With inflation at the highest rate in 40 years, ongoing conflict in Ukraine and continuing lockdowns in China perpetually threatening to disrupt supply chains, it may surprise you to learn that the number of investors with “bullish” sentiment is at a nine-week high. Whether it’s news that’s so bad it’s good (contrarian signal) or we’ve simply passed peak fear, investors are broadly expecting the U.S. economy to begin turning the corner. As we do, the global economy will recover, and stock returns will likely accelerate. With that in mind, here’s a fun question to contemplate: How long will it be until we get to Dow 40,000, S&P 5,000 and the Nasdaq 20,000?
Right now, two of those three benchmarks seem really far off. But they might be closer than you think.
Remember when Dow 20,000 was such a huge milestone? That was five years ago. Now it’s at 32,000—despite the fact that the Dow has been the slowest-rising of the three major stock market indexes, at least until recently. Granted, a 33% bump in three years is unlikely to be replicated, especially not while the coronavirus continues to swirl and inflation hits a 40-year high. But a 25% jump in three years? Given the massive economic recovery that could take place in that time, it not only doesn’t seem far-fetched; it seems likely.
Ditto the S&P 500 getting to 5,000.
Heck, the large-cap index touched as high as 4,700 to end 2021. And despite the rocky year, it’s only 21% off those highs. All it would take to push the S&P over 5,000 is a 34% return, which may seem like a lot given current market sentiment, but is not outside of the realm of possibility in the next few years.
As for Nasdaq 20,000, that would take a heftier 92% advance. But remember, the Nasdaq – heavy on the tech stocks that led the 2020 rally (though they’ve encountered turbulence over the last year or so) and leaders of this decade-plus bull market – moves much faster than the benchmark S&P 500 and the stodgier, dividend dinosaur-heavy Dow. It was up 21% in 2021 despite all the ups and downs, and didn’t even cross the 10,000 barrier until June 2020. It crossed the 15,000-point barrier for the first time last August and even poked its head above 16,000 briefly in November before the recent selloff in growth stocks. A 92% advance from here could take a couple years. But I wouldn’t rule it out entirely in 2024 or 2025.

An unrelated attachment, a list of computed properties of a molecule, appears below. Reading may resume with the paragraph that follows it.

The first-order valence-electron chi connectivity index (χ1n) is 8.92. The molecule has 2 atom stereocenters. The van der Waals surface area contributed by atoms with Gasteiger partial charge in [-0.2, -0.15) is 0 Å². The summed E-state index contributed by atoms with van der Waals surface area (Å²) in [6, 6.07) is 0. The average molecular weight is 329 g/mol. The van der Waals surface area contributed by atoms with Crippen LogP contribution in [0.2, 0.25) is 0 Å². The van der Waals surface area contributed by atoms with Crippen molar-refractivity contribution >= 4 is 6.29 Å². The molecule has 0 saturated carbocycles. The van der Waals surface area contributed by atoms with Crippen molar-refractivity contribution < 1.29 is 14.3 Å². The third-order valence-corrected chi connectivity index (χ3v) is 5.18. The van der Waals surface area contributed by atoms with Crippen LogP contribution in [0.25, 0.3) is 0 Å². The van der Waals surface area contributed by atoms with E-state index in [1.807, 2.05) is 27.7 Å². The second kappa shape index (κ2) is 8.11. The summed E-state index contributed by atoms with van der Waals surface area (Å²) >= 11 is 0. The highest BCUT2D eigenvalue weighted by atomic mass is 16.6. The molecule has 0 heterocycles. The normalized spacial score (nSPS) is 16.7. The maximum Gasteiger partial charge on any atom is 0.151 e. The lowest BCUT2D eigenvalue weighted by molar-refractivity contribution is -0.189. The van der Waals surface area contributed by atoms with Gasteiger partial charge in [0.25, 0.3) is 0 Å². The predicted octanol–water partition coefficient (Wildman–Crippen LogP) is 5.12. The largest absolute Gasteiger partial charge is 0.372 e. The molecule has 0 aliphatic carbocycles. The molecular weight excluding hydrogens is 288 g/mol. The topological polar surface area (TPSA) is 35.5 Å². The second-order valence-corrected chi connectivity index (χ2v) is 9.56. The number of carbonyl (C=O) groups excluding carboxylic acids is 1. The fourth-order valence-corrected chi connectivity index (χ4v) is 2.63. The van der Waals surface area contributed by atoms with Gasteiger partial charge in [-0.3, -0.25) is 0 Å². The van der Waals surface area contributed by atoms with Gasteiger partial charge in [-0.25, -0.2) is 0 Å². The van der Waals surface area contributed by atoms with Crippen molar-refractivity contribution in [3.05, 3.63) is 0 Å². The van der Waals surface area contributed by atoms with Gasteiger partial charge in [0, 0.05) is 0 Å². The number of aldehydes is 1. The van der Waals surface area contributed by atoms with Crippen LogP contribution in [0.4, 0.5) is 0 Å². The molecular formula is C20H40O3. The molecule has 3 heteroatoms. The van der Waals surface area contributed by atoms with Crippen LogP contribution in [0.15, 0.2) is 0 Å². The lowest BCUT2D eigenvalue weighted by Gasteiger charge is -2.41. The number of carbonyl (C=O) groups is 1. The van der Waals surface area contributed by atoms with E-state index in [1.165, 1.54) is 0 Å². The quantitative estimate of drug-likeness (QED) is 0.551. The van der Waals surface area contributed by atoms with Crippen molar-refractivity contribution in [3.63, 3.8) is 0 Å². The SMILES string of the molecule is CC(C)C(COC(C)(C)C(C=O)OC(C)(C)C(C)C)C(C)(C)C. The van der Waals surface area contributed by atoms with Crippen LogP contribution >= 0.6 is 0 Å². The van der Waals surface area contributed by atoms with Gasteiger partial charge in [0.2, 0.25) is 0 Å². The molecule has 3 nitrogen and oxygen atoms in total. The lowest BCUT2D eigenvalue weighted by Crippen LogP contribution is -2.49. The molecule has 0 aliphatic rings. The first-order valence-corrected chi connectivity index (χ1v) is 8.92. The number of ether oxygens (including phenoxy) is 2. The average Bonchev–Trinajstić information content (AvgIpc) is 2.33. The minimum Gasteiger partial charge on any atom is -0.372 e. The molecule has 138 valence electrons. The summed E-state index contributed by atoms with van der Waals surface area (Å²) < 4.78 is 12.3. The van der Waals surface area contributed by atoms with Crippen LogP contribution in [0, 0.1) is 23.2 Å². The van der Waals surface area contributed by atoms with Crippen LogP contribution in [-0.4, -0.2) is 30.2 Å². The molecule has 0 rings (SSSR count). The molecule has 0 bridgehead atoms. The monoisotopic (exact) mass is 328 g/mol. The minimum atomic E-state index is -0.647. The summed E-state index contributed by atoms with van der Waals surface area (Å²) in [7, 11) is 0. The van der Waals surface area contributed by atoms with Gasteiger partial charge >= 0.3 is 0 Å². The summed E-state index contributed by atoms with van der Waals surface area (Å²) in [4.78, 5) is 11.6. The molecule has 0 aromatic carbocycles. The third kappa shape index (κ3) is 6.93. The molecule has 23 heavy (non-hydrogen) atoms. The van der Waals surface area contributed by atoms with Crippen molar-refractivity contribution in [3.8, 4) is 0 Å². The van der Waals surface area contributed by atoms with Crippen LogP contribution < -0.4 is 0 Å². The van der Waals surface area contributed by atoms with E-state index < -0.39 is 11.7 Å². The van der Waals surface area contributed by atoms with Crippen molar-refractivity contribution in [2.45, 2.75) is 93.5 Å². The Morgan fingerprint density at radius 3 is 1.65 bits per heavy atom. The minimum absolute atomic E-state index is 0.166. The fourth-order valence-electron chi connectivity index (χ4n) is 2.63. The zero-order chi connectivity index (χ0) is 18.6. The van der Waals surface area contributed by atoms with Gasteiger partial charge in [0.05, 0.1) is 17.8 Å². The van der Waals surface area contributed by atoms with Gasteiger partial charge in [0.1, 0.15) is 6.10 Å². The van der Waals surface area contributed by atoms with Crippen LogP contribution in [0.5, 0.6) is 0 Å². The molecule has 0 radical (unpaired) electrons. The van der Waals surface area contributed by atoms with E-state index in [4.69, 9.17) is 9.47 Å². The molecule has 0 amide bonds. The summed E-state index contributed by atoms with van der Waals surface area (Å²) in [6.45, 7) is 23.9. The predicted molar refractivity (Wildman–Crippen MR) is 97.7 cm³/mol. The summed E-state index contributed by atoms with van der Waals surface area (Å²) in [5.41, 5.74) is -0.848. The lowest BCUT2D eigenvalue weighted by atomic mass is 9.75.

Of course, here’s the part where I remind you that past returns are not indicative of future performance. Even as we look toward brighter, post-Covid days, there are no guarantees that the stock market will automatically keep up its remarkable ascension. The Nasdaq in particular has already hit a snag in the last few months, though it was hitting new all-time highs regularly prior to that.
But chances are, stock prices will be higher a year from now than they are today. Perhaps significantly higher.
I doubt the Dow, S&P and Nasdaq will hit any of the aforementioned benchmarks this calendar year. But getting there by next year seems possible.
Ultimately, however, big shiny numbers don’t really matter anyway when it comes to indexes. They’re convenient measuring sticks, and fun talking points. And maybe that latter characteristic is what matters most right now.
We could all use a little more fun these days. And there’s nothing more fun in today’s world than looking at what will hopefully be a much brighter future.
When do you think the major indexes will hit these new all-time highs?
*This post has been updated from an original version, published in 2020.